Commitment counts. It seems to make a difference when school boards and district/school leadership make a commitment to the vision of a more equitable education system where all students are successfully prepared for their next step (i.e., advancing based on mastery) before they begin the process of piloting or implementation.
However, that’s not always going to be possible especially for larger districts. It is much more difficult to engage the broader community and build the consensus needed for the commitment in larger communities. There are just too many people to bring together into one room or around one table. Furthermore, we don’t believe that competency-based education can be effectively implemented as a top-down, memo-driven approach. It requires building trust and engaging in dialogue for everyone to clarify values, understand how the traditional system reproduces inequity and low achievement, and understand the implications of research in the day to day operations of schools.
New York City’s Mastery Collaborative (see the video about its work) offers an option for larger districts to move forward without commitment from the top leadership. The Mastery Collaborative is a voluntary network of schools that have chosen to move to mastery-based learning. At my last count, they had approximately 10 percent of the high schools in the network.
In their continuous improvement efforts, the Mastery Collaborative has recently updated their implementation framework. (See below). The framework includes conditions for success, schoolwide shifts, classroom shifts, and the role of teachers in facilitating learning. It can be easily be placed into a rubric to allow schools to reflect on where they are in their process and identify areas they want to target for improvement.
There is one thing that is very important to remember if your district wants to adapt the Mastery Collaborative approach to their district: New York City has invested heavily in creating smaller secondary schools. Many of these schools have fewer than 600 students. Small does make a difference. Many leading indicators improve with smaller schools such as attendance and graduation rates. It takes instructional changes for achievement to increase as well.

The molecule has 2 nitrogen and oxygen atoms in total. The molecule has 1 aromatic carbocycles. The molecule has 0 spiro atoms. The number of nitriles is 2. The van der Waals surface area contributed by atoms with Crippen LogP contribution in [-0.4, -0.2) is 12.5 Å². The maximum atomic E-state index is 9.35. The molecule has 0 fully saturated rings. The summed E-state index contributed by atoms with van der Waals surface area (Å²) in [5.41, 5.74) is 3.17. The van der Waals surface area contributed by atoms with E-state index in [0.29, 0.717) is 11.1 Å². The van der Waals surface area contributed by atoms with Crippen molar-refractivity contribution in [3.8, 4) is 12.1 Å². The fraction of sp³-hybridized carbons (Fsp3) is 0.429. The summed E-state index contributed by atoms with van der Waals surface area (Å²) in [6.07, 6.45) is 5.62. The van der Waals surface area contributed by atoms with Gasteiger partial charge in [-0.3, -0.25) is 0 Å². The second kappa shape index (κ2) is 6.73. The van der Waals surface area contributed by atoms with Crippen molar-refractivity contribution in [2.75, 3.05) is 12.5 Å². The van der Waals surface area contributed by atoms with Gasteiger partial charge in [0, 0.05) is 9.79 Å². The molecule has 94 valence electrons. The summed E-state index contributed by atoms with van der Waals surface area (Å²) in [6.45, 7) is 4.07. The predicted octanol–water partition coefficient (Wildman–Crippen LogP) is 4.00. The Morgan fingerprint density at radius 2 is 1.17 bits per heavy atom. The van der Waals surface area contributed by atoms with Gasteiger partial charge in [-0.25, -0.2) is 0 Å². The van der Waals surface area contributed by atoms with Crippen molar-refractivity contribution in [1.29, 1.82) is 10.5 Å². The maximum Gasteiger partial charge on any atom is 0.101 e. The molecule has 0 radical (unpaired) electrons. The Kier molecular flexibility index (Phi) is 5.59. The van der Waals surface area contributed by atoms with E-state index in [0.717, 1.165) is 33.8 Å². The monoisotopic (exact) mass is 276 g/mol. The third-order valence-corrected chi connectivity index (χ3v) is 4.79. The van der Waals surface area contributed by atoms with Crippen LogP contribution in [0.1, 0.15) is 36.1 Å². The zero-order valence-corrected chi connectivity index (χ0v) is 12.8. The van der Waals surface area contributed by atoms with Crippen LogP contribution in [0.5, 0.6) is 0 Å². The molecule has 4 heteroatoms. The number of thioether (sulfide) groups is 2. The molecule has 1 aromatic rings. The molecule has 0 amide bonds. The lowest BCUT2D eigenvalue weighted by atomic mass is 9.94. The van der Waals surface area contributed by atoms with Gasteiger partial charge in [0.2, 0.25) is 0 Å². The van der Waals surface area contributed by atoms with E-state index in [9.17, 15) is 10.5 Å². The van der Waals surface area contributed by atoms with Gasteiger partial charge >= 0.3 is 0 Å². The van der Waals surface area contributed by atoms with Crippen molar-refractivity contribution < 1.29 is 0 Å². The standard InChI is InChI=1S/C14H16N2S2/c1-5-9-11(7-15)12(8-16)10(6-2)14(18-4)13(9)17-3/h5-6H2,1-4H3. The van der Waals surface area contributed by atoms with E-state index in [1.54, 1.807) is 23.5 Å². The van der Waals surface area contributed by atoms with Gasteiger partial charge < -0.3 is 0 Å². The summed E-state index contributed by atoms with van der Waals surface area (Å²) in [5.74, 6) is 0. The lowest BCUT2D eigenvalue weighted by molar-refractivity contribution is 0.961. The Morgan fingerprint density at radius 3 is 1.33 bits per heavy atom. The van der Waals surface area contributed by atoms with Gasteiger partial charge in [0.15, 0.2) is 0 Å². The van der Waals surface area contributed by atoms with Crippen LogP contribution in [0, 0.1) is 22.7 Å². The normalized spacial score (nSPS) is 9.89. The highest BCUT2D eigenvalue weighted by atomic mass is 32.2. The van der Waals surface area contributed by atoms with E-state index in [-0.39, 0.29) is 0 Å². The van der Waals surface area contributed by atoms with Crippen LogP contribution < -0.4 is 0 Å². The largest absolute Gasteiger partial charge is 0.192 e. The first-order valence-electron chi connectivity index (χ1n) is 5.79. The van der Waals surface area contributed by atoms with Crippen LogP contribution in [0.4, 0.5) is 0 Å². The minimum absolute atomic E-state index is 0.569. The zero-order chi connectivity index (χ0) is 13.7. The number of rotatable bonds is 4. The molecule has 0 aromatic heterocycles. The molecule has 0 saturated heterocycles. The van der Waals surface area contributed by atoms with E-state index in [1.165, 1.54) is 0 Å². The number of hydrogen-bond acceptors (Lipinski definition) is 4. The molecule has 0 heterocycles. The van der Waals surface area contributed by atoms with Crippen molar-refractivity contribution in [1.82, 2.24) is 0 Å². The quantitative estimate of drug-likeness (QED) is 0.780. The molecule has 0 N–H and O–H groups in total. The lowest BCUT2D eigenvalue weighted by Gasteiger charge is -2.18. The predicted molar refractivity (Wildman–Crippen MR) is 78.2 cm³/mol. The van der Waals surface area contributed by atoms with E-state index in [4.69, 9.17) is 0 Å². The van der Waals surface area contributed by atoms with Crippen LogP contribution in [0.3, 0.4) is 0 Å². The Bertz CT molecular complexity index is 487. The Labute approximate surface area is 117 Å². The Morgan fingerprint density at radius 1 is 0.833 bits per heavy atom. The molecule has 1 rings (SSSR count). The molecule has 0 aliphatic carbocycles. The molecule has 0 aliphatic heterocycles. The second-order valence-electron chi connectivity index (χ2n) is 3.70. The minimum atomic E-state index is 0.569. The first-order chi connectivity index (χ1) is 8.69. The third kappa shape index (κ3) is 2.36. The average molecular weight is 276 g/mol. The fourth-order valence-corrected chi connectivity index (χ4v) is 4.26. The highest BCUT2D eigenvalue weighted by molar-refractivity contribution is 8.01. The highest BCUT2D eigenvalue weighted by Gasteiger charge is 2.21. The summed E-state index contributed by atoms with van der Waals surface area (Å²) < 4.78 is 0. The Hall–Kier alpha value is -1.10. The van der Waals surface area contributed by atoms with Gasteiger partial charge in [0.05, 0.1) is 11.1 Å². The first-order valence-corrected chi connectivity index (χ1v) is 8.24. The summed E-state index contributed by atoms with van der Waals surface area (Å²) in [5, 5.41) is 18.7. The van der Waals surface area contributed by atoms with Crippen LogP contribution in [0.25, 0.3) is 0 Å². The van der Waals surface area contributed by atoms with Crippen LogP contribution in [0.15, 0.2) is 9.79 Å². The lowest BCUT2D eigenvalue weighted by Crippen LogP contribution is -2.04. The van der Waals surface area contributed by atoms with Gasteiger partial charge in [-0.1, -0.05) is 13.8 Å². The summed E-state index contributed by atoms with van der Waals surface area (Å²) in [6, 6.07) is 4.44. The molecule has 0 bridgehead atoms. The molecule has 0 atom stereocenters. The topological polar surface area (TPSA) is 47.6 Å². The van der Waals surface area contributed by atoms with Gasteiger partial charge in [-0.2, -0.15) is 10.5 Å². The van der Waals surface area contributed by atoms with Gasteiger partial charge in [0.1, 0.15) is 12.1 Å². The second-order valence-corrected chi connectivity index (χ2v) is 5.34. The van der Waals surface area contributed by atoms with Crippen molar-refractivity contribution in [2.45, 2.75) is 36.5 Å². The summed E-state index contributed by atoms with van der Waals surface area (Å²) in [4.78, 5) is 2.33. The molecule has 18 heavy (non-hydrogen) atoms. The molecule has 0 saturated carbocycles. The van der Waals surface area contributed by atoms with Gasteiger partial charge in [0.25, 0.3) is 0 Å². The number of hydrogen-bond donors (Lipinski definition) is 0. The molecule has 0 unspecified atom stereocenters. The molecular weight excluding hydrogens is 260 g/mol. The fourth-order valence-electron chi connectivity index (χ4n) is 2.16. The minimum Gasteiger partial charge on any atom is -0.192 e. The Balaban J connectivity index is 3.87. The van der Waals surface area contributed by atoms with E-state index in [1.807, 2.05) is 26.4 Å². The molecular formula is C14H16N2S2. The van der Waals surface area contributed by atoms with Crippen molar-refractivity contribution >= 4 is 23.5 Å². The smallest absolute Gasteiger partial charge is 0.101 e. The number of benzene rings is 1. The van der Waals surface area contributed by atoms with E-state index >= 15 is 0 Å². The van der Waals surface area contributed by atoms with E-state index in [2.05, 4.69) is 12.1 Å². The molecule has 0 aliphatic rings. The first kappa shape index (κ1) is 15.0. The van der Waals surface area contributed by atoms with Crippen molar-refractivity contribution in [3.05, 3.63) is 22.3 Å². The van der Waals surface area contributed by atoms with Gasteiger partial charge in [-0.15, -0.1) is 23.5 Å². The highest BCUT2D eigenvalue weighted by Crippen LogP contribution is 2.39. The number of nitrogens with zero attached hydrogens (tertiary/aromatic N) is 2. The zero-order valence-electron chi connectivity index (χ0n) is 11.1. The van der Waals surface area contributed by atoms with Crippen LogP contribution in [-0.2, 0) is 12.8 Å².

There is another way that smallness makes a better. It is easy to create professional learning communities. In fact, when schools are 350 students or fewer, it makes it easy for teachers to operate in a more empowered, democratic fashion. Why? They can all fit around a table. Kettle Moraine School District values smallness as part of their overall strategy. We haven’t talked about making smallness a condition for successfully implementing personalized, competency-based systems…but we might want to in the future.
Recommended Reading and Viewing
- Mastery Collaborative Video Series
- Catalyzing Mastery-Based Learning: NYC’s Mastery Collaborative
- The Young Women’s Leadership School of Astoria
- Flushing International’s Three Learning Outcomes: Habits, Language, and Academic Skills
- KAPPA International: The Story of Angelica
- North Queens Community High School: Blooming the Outcomes
- High Expectations at EPIC North
- Anchoring the Learning: A Discussion with Joel Rose at New Classrooms
- Talking Equity with John Duval
- First Stop of the Magical Mastery Tour: Bronx International High School
- Carroll Gardens School for Innovation (MS 442): Intentional School Design
- EPIC Schools: Putting Young Men of Color in the Center of the Design (Part 1)
- A Deeper Dive into the EPIC North Design (Part 2)
- Bronx Arena: Organizing Spaghetti (Part 1)
- Bronx Arena: Innovating Until 100% of Students Graduate (Part 2)
- Asking the Right Questions: Urban Assembly Maker Academy